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First off today, Gene Maddaus at Variety reports that a judge has ruled in favor of Nicki Minaj in a dispute with Tracy Chapman. However, despite the major victory, key elements of the lawsuit move forward.
Chapman sued Minaj in October 2018 over the alleged use of her 1988 song Baby Can I Hold You in the Minaj song Sorry. Minaj used a sample of the song in composing sorry but, before publication, approached Chapman for clearance. However, Chapman declined to do so and the song was pulled from the album. Sometime after that, Sorry was released to the public by DJ Flex, sparking the lawsuit and the dispute about how the song was leaked.
In his decision, he ruled that Minaj’s use of Baby Can I Hold You was fair use, at least pre-release. Saying that ruling it an infringement would place an excessive burden on the creative process, he agreed that working on the song was fair use. However, the dispute about whether Minaj was responsible or committed copyright infringement for the song being leaked by DJ Flex remains open as the judge did not issue a ruling, moving it closer to a trial.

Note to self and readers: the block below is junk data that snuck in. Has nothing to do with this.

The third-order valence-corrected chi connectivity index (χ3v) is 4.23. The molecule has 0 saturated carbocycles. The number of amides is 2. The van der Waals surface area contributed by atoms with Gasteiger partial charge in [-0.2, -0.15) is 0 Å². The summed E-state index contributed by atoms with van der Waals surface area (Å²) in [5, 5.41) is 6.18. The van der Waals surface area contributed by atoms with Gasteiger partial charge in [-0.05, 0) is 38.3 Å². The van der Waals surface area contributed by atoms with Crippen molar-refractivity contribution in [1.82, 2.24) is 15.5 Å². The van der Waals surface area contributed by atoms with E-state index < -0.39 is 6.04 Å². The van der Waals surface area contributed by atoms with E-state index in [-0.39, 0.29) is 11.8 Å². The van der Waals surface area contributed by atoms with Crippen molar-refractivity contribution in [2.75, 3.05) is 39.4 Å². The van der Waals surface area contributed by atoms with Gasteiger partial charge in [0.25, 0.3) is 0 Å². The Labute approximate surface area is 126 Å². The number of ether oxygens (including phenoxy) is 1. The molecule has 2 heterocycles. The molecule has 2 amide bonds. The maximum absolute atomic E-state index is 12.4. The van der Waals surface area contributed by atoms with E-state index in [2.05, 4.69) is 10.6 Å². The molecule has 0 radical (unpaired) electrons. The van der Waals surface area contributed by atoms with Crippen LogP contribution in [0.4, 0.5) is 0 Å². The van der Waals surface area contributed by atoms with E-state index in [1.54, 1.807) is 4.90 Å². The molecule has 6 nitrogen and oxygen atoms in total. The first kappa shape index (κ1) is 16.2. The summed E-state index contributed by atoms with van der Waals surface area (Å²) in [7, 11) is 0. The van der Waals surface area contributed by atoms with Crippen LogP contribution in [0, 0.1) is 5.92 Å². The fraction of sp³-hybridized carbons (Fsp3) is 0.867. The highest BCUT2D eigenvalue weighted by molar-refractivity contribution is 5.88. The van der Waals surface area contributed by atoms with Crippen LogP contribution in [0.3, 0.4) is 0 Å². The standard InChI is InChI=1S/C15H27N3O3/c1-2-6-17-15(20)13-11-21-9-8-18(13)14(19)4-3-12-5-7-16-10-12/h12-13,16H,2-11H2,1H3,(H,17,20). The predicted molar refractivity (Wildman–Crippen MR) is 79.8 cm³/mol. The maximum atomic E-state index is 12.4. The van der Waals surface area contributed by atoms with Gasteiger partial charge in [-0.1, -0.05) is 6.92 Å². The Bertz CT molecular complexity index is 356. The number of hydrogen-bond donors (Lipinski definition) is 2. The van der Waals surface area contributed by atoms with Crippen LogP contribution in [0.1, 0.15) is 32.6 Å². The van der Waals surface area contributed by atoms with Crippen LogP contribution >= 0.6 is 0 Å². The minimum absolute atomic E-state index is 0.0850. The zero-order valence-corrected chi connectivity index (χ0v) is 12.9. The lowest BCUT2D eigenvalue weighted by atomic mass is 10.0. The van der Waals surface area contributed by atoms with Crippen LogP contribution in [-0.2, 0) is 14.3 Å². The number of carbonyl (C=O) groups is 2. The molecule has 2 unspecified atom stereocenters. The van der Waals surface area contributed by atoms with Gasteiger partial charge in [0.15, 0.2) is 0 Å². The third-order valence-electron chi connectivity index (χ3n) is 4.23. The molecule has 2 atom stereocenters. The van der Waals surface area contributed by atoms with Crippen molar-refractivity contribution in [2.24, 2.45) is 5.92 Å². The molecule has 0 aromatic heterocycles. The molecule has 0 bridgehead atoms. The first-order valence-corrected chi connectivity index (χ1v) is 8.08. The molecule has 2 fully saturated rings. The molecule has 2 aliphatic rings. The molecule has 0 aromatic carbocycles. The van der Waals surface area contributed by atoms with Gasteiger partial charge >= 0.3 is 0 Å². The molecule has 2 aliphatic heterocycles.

Next up today, Jacob Rascon at Click2Houston reports that Texas quarterback Deshaun Watson is facing a copyright infringement lawsuit and the photographer that filed is claiming that the team has denied him credentials because of it.
Watson recently signed a four-year extension with the team. As part of the celebration for that, Watson posted several photos of him on his Instagram account that were taken by freelance photographer Aaron Sprecher. Sprecher claims that he approached Watson about removing the image and Watson refused. As such, he filed a copyright infringement lawsuit.
However, Sprecher is now claiming that that the Texans have denied him credentials to future Texans games, putting his career in jeopardy. His lawyer says that they are “concerned that this may be an effort at retaliation” for the lawsuit.
Finally today, Ernesto Van der Sar at Torrentfreak writes that several Pirate Bay-related domains had their registrations lapse and one of them, Piratebay.org, sold for $50,000 at an auction.
The Pirate Bay has used a variety of domains in its bid to avoid seizure and closure. Currently residing at ThePirateBay.org, the site has owned or used dozens of domains from countries all over the world. However, some of the domains that the site did own have expired and they include PirateBay.org, which was sold at auction to an anonymous buyer for $50,000.
Other domains including ThePirateBay.com, ThePirateBay.net and PirateBay.net are also slated to come up for auction in the next few days. What the domains will be used for is unclear, but all of them likely have a large number of backlinks and traffic despite no longer pointing to the site.